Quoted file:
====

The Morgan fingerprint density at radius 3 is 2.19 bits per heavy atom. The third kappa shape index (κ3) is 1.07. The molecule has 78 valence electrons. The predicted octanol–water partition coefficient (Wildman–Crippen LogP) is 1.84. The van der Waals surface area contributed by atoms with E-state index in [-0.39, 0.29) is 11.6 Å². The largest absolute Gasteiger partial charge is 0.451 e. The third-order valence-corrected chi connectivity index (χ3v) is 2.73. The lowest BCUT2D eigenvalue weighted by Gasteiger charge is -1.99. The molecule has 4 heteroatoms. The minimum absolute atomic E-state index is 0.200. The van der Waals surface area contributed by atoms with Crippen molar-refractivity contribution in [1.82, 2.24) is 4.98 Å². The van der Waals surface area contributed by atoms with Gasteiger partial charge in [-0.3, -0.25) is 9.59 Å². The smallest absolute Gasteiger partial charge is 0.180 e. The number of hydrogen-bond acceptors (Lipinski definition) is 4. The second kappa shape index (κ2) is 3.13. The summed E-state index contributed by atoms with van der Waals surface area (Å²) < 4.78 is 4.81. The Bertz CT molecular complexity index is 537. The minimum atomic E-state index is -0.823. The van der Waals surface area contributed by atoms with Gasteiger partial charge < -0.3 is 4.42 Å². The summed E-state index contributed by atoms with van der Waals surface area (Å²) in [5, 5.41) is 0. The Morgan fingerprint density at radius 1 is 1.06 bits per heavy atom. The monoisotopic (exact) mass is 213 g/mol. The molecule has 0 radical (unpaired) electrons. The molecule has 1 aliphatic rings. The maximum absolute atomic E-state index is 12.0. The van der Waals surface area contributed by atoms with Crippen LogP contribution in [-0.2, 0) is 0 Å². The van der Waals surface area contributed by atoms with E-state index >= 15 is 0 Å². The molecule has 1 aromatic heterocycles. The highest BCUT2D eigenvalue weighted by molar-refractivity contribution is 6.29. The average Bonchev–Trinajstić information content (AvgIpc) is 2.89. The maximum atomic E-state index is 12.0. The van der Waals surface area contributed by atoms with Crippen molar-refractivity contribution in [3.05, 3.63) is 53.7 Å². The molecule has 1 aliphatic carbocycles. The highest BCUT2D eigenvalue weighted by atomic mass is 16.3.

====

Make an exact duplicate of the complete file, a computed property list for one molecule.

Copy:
The Morgan fingerprint density at radius 3 is 2.19 bits per heavy atom. The third kappa shape index (κ3) is 1.07. The molecule has 78 valence electrons. The predicted octanol–water partition coefficient (Wildman–Crippen LogP) is 1.84. The van der Waals surface area contributed by atoms with E-state index in [-0.39, 0.29) is 11.6 Å². The largest absolute Gasteiger partial charge is 0.451 e. The third-order valence-corrected chi connectivity index (χ3v) is 2.73. The lowest BCUT2D eigenvalue weighted by Gasteiger charge is -1.99. The molecule has 4 heteroatoms. The minimum absolute atomic E-state index is 0.200. The van der Waals surface area contributed by atoms with Crippen molar-refractivity contribution in [1.82, 2.24) is 4.98 Å². The van der Waals surface area contributed by atoms with Gasteiger partial charge in [-0.3, -0.25) is 9.59 Å². The smallest absolute Gasteiger partial charge is 0.180 e. The number of hydrogen-bond acceptors (Lipinski definition) is 4. The second kappa shape index (κ2) is 3.13. The summed E-state index contributed by atoms with van der Waals surface area (Å²) < 4.78 is 4.81. The Bertz CT molecular complexity index is 537. The minimum atomic E-state index is -0.823. The van der Waals surface area contributed by atoms with Gasteiger partial charge < -0.3 is 4.42 Å². The summed E-state index contributed by atoms with van der Waals surface area (Å²) in [5, 5.41) is 0. The Morgan fingerprint density at radius 1 is 1.06 bits per heavy atom. The monoisotopic (exact) mass is 213 g/mol. The molecule has 0 radical (unpaired) electrons. The molecule has 1 aliphatic rings. The maximum absolute atomic E-state index is 12.0. The van der Waals surface area contributed by atoms with Crippen LogP contribution in [-0.2, 0) is 0 Å². The van der Waals surface area contributed by atoms with E-state index >= 15 is 0 Å². The molecule has 1 aromatic heterocycles. The highest BCUT2D eigenvalue weighted by molar-refractivity contribution is 6.29. The average Bonchev–Trinajstić information content (AvgIpc) is 2.89. The maximum atomic E-state index is 12.0. The van der Waals surface area contributed by atoms with Crippen molar-refractivity contribution in [3.05, 3.63) is 53.7 Å². The molecule has 1 aliphatic carbocycles. The highest BCUT2D eigenvalue weighted by atomic mass is 16.3.